Poem For The Sunday Lectionary (Lent 5, Yr A)

COME FROM THE FOUR WINDS, O BREATH
(Ezekiel 37: 1-14, John 11: 1-45)

All across the valley, scattered like stones,
lie the remnants of life in dry piles of bones,
and the flesh that was joy is long, long gone.
Shall the bones live again?
Ask the wind for its song.

The bones are as white as the teeth of the sun;
the bones are reminders that hope is all done,
and the tears of our grief are flowing on and on.
Shall the bones live again?
Ask the wind for its song.

Tears flow in the valleys in the lands of death,
but the Spirit is coming with new life-giving breath:
flesh again will clothe bone where once there was none.
And we will stand again
to join the wind in its song.

See the Christ at the graveside, Christ with his tears;
hear the voice that speaks love to our pain and our fears,
and hear his command
to let the shroud be undone.
In Christ we live again,
sings the wind in its song.

Copyright ©2017 by Andrew King

Poem For The Sunday Lectionary (Lent 4, Yr A)

HELP US TO SEE
(John 9: 1-41)

What would we see, Lord,
if you healed our blindness today?

Would we see you at work
in the ones we think to be sinful?

Would we see you at work
among the outcasts of the world?

Would we see your love
for the poor, the homeless, the hungry?

Would we see your compassion
for the weak, the helpless, the afraid?

Would we see you
in the stranger, the foreigner, the refugee?

Would we see your likeness – can we grasp it –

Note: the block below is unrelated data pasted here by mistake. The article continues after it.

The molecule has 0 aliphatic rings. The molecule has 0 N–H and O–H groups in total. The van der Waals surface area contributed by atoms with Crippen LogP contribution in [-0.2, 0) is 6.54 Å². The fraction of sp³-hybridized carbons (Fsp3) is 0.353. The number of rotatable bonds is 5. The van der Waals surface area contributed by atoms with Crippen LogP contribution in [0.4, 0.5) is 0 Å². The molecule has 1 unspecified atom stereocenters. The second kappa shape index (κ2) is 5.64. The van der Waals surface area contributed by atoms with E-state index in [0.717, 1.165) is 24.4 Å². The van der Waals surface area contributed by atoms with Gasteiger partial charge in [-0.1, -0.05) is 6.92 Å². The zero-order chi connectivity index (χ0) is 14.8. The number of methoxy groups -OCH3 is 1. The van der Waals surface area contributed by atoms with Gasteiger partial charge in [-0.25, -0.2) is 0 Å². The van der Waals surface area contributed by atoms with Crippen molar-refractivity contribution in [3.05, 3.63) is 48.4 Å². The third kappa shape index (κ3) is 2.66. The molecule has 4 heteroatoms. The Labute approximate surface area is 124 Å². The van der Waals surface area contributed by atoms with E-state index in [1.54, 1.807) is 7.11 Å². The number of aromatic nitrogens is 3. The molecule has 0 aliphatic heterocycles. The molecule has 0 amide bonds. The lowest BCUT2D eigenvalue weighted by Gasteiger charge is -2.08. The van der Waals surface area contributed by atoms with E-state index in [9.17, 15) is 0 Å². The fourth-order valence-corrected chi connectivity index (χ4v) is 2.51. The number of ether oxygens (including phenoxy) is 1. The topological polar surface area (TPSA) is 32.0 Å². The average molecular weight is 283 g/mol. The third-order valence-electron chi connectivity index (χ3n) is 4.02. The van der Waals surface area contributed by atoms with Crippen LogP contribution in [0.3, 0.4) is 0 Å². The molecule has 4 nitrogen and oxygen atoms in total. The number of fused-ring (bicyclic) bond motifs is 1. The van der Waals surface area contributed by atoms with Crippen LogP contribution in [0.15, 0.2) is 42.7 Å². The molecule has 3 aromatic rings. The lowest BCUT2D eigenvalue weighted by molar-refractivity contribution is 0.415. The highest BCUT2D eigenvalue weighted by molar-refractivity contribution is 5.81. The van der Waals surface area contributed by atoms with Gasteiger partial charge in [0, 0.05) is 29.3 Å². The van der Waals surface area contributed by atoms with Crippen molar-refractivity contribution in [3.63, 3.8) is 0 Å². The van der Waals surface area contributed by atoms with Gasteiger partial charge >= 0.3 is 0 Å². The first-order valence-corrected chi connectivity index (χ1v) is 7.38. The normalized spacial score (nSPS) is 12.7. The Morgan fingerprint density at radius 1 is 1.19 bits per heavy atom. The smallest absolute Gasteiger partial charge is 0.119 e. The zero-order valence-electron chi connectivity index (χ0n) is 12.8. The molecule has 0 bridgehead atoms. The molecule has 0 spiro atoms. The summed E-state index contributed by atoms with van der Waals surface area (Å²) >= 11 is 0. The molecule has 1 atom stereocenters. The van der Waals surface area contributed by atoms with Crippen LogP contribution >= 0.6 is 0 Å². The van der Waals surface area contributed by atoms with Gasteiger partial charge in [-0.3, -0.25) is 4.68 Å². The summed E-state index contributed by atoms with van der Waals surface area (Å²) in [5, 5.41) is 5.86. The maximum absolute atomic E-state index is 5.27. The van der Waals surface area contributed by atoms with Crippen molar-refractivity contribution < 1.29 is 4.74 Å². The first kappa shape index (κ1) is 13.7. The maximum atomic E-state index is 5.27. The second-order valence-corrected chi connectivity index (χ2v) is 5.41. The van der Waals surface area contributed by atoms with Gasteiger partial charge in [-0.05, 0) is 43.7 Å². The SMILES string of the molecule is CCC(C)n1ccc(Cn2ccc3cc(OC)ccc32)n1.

in each one of ourselves?

Help us to see, Lord. Heal our blindness today.

Copyright ©2017 by Andrew King

Poem For The Sunday Lectionary (Lent 3,Yr A)

WAITING AT THE WELL
(John 4: 5-42)

How often have I come here,
Jesus, to this place of
old faith and fresh neediness,
bent down with the burden
of my failures, stumbling
in my thirsting for hopefulness,
the cracked vessel of my heart
leaking grief. . .

how often have I come here
not expecting you in the heat
of my pressures,
not expecting you in the stress
of my confusion,
yet meeting you
who offers water to the helpless,
who quenches the raw thirst
for acceptance,
who gives the deep sustenance
of kindness without payment,
the nourishment of love without limit. . .

how often have you met me,
refilling my heart, leaving me
astonished again in the depths of my being
that you waited here
for me, even me?

Copyright ©2017 by Andrew King

Poem For The Sunday Lectionary (Epiphany 2, Yr A)

LAMB, WE LONG TO KNOW YOU
(John 1: 29-42)

Rabbi, we wish to learn from you:
tell us, where are you staying?
Our spirits near exhaustion, bent beneath our trophies,
our car wheels spinning, phones and laptops flickering,
the earth below our houses reeling from our heat,
we think our wisdom great as soaring mountains, as suns,
yet we have learned so little of life’s gentle meaning,
our weapon-wielding words betray our souls’ deep neediness,
our grasping hands disclose only desperate emptiness,
listen as our hearts reach out for new beginnings:
Teacher, we wish to learn from you.
Tell us, where are you staying?

Messiah, we need to follow you:
Show us, where are you leading?
We have walked blind alleyways of selfishness and hatred,
we have fallen into pits of bitterness and anger,
the hungry cry out from the ditches we’ve created,
the powerful push the weak into smaller, smaller corners,
voices of pain are echoing in unhearing hallways,
the digital city leans over lives with thin foundations,
hear us as our hearts reach out for fresh direction:
Messiah, we need to follow you.
Show us, where are you leading?

Lamb of God, we long to know you: